July 7, 2002 at 4:10 PM EST - Updated July 1 at 9:35 AM
The United States Recommended Daily Allowances (listed on food labels) meet the known nutrient needs of almost all healthy people. They serve as a standard for nutrient intake based on the population group with the highest RDA for that nutrient.
Protein Foods - Two servings for a daily total of six (cooked) ounces. Suggested serving sizes by weight include:
1 teaspoon margarine (label should indicate less than 2 g saturated fat per tablespoon)
2 teaspoons no-fat or low-fat mayonnaise
2 teaspoons no-fat or low-fat mayonnaise-type salad dressing
2 teaspoons sunflower or pumpkin seeds
1 tablespoon nuts
Desserts, Sweets, and Snacks - If watching weight, use items moderately (one to two servings daily). Choose low-calorie, low-fat desserts and sweets such as fresh fruit, sherbet, ices, or any dessert made from ingredients listed in the food plan. If training an hour or more a day, plan high-carbohydrate, high-protein snacks to meet energy needs. Low-fat fruit yogurt or a whole-wheat sandwich with an ounce of lean turkey and a piece of fruit will work. A cup of dry cereal mixed with raisins or other dry fruit can sit in plastic bags as snacks away from home. Athletes can also add juice and sports drinks that have glucose polymers to meet fluid, carbohydrate, and electrolyte needs.
Total fat intake should not exceed 30 percent of calories.
Saturated fatty acid (found primarily in animal fats, but also in palm and coconut oil) intake should fall under 10 percent of calories.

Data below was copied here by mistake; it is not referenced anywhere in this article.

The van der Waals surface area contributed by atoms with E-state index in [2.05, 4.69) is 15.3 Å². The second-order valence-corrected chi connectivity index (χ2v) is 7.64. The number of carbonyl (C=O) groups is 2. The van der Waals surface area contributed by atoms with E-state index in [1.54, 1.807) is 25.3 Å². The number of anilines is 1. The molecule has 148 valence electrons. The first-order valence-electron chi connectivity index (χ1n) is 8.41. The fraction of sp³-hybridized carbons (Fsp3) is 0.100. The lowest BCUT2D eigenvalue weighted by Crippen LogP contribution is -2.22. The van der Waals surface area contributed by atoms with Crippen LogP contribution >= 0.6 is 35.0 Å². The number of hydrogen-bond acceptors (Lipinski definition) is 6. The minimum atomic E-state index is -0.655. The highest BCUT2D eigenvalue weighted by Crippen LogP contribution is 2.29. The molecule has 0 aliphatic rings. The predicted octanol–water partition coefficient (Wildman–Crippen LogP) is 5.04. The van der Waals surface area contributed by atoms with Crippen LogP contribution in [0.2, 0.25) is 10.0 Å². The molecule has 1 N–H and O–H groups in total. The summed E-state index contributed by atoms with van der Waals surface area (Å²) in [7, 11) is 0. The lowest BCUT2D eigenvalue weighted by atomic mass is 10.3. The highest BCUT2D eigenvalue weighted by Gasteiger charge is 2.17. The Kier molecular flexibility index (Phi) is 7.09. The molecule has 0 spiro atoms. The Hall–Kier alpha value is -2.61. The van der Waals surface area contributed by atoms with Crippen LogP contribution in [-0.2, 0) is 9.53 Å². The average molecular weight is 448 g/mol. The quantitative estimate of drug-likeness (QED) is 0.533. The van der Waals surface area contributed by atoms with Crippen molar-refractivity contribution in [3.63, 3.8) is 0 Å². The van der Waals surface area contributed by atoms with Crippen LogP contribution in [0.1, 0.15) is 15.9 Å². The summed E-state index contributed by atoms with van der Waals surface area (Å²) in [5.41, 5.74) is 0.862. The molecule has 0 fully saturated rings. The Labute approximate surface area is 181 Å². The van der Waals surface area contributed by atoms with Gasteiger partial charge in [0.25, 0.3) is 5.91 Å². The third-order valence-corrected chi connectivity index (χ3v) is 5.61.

Polyunsaturated fatty acid (corn, soybean, and sunflower oil) intake should not exceed 10 percent of calories.
Monounsaturated fatty acids (canola and olive oil) make up the rest of total fat intake, about 10 to 15 percent of total calories.
Cholesterol (found in foods from animals: beef, pork, mutton, poultry, fish, dairy products, egg yolks) intake should fall under 300 milligrams per day. Read food labels to find compounds that contain salt.
Meet vitamin and mineral needs to help regulate the body's chemical reactions. Eat a well-balanced diet that includes all kinds of foods. Protein builds, repairs, and maintains body tissues. Minerals form structures of the body and regulate body processes. Electrolytes help maintain fluid balance sodium.
Adjust calorie intake to keep ideal weight. Physical activity helps achieve this goal.
Bodies need energy to exercise. So, eat a diet fairly high in carbohydrates. Increase the amount of fruits, vegetables, and other carbohydrates consumed, especially complex types such as whole-grain breads and cereals, starchy vegetables, and legumes.
Drink fluids before, during, and after a workout that lasts 30 minutes or more, especially in warm weather. While working out vigorously for 30-60 minutes or longer, drink 6-8 ounces of fluid every 10-15 minutes. Water maintains ability to deliver energy and oxygen to working muscles and maintains body temperature.
Avoid salt tablets. Too much salt puts an extra burden on the kidneys. Replace sodium lost during exercise with food.
Keep a daily weight chart in the hot summer months to check for hydration. Drink more fluid if 2-3 pounds (or more) lighter in the morning than usual weight.
Avoid eating lots of sugar before exercise. It may cause dehydration, stomach discomfort, and, depending on the time period, low blood sugar.
Eating large portions of high-fat foods can delay digestion. Before working out, eat high energy carbohydrates such as bread, cereal, and pasta.